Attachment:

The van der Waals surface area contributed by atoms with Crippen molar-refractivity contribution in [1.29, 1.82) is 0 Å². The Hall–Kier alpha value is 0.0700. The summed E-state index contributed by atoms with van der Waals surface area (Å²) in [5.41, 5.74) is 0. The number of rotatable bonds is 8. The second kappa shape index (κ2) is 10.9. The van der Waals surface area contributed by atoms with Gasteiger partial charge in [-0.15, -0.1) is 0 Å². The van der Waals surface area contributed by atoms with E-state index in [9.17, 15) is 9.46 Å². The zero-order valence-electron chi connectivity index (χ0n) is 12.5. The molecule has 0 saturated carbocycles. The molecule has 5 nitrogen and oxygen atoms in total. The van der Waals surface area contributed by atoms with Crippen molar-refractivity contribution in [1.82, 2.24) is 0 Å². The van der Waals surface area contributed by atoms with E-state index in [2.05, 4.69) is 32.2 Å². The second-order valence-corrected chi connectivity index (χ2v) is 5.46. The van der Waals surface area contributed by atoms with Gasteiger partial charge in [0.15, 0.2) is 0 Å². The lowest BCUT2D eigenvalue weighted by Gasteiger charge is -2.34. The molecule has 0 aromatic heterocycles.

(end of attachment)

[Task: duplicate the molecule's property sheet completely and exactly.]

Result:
The van der Waals surface area contributed by atoms with Crippen molar-refractivity contribution in [1.29, 1.82) is 0 Å². The Hall–Kier alpha value is 0.0700. The summed E-state index contributed by atoms with van der Waals surface area (Å²) in [5.41, 5.74) is 0. The number of rotatable bonds is 8. The second kappa shape index (κ2) is 10.9. The van der Waals surface area contributed by atoms with Gasteiger partial charge in [-0.15, -0.1) is 0 Å². The van der Waals surface area contributed by atoms with E-state index in [9.17, 15) is 9.46 Å². The zero-order valence-electron chi connectivity index (χ0n) is 12.5. The molecule has 0 saturated carbocycles. The molecule has 5 nitrogen and oxygen atoms in total. The van der Waals surface area contributed by atoms with Crippen molar-refractivity contribution in [1.82, 2.24) is 0 Å². The van der Waals surface area contributed by atoms with E-state index in [2.05, 4.69) is 32.2 Å². The second-order valence-corrected chi connectivity index (χ2v) is 5.46. The van der Waals surface area contributed by atoms with Gasteiger partial charge in [0.15, 0.2) is 0 Å². The lowest BCUT2D eigenvalue weighted by Gasteiger charge is -2.34. The molecule has 0 aromatic heterocycles.